Lunchtime Links: Take Better Notes and Inspire Better Ideas
Google launches Google Keep, an Evernote competitor, to store ideas. Also: great techniques you should try to improve your own note-taking skills.
Quick notes are big business.
With Evernote last year reaching a valuation of $1 billion, making it worth more on paper than The New York Times (though Evernote’s CEO, Phil Libin, calls such a comparison point “not very useful”), it was only a matter of time before it got some major competition. (Oh, and for you analog folks, Moleskine has an IPO on the way.)
That, and more on note-taking and creativity, in today’s Lunchtime Links:
Google’s Evernote competitor: Days after it was leaked to the public a little early, Google’s new organizational tool, Google Keep, just got launched in the wild. “With Keep,” the company explains in a blog post, “you can quickly jot ideas down when you think of them and even include checklists and photos to keep track of what’s important to you. Your notes are safely stored in Google Drive and synced to all your devices so you can always have them at hand.” Watch the video above to get an idea of how the Android-only app works. Could it sway Evernote users away? Perhaps not, but CMSWire notes that “it still provides a useful way for Android and Google users to keep a track of things.” Have you tried it yet? Let us know how it’s working for you.
Improve your note-taking skills: Trying to take better, more useful notes while you’re in meetings? According to Quartz writer Anna Codrea-Rado, there are some things you should keep in mind in the process, including when to take them, whether those notes should be paper or digital, and how they should be structured. “The typical meeting format of continuous talking and simultaneous scribbling might not be ideal for optimum note-taking,” she writes. “It turns out that not everyone is all that good at listening and writing at the same time.” How do you take notes, and do you doodle?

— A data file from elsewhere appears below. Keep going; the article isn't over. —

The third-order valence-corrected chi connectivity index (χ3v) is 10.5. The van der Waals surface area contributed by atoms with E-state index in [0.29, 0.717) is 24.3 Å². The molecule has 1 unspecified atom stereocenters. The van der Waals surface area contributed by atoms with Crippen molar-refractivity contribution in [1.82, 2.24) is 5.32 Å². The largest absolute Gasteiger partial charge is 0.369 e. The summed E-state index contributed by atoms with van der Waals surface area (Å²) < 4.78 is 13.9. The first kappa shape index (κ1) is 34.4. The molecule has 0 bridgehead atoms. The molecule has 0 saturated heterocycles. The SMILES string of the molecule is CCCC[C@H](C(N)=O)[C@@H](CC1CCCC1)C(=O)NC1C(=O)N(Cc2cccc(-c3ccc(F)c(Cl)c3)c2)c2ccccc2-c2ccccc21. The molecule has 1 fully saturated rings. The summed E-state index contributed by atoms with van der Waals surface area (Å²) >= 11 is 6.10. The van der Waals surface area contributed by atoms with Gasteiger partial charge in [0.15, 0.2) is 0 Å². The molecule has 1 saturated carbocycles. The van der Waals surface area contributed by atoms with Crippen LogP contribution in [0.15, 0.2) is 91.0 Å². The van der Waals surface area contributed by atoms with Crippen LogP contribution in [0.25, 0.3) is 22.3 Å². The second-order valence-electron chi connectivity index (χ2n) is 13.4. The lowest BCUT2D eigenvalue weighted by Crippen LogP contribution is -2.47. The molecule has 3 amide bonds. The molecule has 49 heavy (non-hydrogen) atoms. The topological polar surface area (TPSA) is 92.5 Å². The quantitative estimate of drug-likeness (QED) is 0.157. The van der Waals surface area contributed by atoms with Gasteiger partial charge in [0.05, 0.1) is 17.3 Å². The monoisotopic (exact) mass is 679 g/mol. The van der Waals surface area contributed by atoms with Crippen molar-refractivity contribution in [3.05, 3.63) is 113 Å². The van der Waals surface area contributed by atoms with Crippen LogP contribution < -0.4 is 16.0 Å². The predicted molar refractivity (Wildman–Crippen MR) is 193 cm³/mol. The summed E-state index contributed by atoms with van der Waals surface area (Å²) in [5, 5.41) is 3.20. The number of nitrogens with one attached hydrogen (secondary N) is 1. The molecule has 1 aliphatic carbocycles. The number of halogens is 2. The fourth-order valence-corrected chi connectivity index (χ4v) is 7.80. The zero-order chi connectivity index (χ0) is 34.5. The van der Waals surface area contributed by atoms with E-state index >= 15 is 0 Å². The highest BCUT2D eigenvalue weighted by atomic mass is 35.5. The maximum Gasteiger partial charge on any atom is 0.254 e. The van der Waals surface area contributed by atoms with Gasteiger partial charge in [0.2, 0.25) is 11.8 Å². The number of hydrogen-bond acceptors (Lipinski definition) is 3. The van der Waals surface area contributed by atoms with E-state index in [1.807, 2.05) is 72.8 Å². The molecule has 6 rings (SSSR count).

Create a great creativity room: Freelance writer Deirdre Reid didn’t get a chance to stop by ASAE’s creativity rooms during last week’s Great Ideas Conference, but a recent #assnchat session inspired her to get thinking about them. Perhaps her biggest idea is simply making more room to use them. “I know we’re at conferences primarily to meet and deepen relationships, oh, yeah, and to get an education too,” she writes, “but I wouldn’t mind a bit more downtime or white space, even if it means extending the conference. I hate having to skip a session just so I can go for a walk while it’s light out.”
What gets you thinking in a bigger-picture way? Tell us your thoughts in the comments.
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